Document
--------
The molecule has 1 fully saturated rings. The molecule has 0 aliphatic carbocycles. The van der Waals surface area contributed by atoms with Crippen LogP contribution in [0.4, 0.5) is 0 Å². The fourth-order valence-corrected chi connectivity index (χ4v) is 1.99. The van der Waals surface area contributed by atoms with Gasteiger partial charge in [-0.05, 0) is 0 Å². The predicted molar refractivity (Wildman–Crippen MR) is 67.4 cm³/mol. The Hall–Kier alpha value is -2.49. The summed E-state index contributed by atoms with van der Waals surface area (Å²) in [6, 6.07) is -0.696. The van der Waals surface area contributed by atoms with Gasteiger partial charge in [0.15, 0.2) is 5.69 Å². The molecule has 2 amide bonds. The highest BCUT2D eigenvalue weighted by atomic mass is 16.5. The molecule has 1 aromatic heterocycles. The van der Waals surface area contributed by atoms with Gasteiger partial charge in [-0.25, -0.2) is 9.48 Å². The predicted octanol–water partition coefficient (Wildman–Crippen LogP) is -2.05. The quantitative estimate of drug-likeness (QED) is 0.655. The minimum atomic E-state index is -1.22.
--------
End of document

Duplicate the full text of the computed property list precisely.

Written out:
The molecule has 1 fully saturated rings. The molecule has 0 aliphatic carbocycles. The van der Waals surface area contributed by atoms with Crippen LogP contribution in [0.4, 0.5) is 0 Å². The fourth-order valence-corrected chi connectivity index (χ4v) is 1.99. The van der Waals surface area contributed by atoms with Gasteiger partial charge in [-0.05, 0) is 0 Å². The predicted molar refractivity (Wildman–Crippen MR) is 67.4 cm³/mol. The Hall–Kier alpha value is -2.49. The summed E-state index contributed by atoms with van der Waals surface area (Å²) in [6, 6.07) is -0.696. The van der Waals surface area contributed by atoms with Gasteiger partial charge in [0.15, 0.2) is 5.69 Å². The molecule has 2 amide bonds. The highest BCUT2D eigenvalue weighted by atomic mass is 16.5. The molecule has 1 aromatic heterocycles. The van der Waals surface area contributed by atoms with Gasteiger partial charge in [-0.25, -0.2) is 9.48 Å². The predicted octanol–water partition coefficient (Wildman–Crippen LogP) is -2.05. The quantitative estimate of drug-likeness (QED) is 0.655. The minimum atomic E-state index is -1.22.